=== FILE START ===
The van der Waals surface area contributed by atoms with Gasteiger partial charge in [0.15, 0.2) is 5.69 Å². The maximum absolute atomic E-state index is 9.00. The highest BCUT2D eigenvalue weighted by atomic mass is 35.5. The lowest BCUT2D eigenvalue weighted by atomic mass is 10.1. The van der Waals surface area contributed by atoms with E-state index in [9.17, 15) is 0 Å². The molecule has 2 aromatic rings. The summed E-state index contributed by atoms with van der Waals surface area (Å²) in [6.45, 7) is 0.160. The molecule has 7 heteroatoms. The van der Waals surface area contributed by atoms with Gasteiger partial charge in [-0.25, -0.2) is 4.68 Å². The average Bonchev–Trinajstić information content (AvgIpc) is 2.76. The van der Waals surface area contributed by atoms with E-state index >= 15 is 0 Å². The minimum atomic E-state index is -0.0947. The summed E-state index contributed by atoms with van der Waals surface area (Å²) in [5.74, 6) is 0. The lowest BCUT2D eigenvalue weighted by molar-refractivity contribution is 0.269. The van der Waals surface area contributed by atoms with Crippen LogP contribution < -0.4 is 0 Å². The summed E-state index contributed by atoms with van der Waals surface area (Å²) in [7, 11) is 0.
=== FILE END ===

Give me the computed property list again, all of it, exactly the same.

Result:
The van der Waals surface area contributed by atoms with Gasteiger partial charge in [0.15, 0.2) is 5.69 Å². The maximum absolute atomic E-state index is 9.00. The highest BCUT2D eigenvalue weighted by atomic mass is 35.5. The lowest BCUT2D eigenvalue weighted by atomic mass is 10.1. The van der Waals surface area contributed by atoms with E-state index in [9.17, 15) is 0 Å². The molecule has 2 aromatic rings. The summed E-state index contributed by atoms with van der Waals surface area (Å²) in [6.45, 7) is 0.160. The molecule has 7 heteroatoms. The van der Waals surface area contributed by atoms with Gasteiger partial charge in [-0.25, -0.2) is 4.68 Å². The average Bonchev–Trinajstić information content (AvgIpc) is 2.76. The van der Waals surface area contributed by atoms with E-state index >= 15 is 0 Å². The minimum atomic E-state index is -0.0947. The summed E-state index contributed by atoms with van der Waals surface area (Å²) in [5.74, 6) is 0. The lowest BCUT2D eigenvalue weighted by molar-refractivity contribution is 0.269. The van der Waals surface area contributed by atoms with Crippen LogP contribution < -0.4 is 0 Å². The summed E-state index contributed by atoms with van der Waals surface area (Å²) in [7, 11) is 0.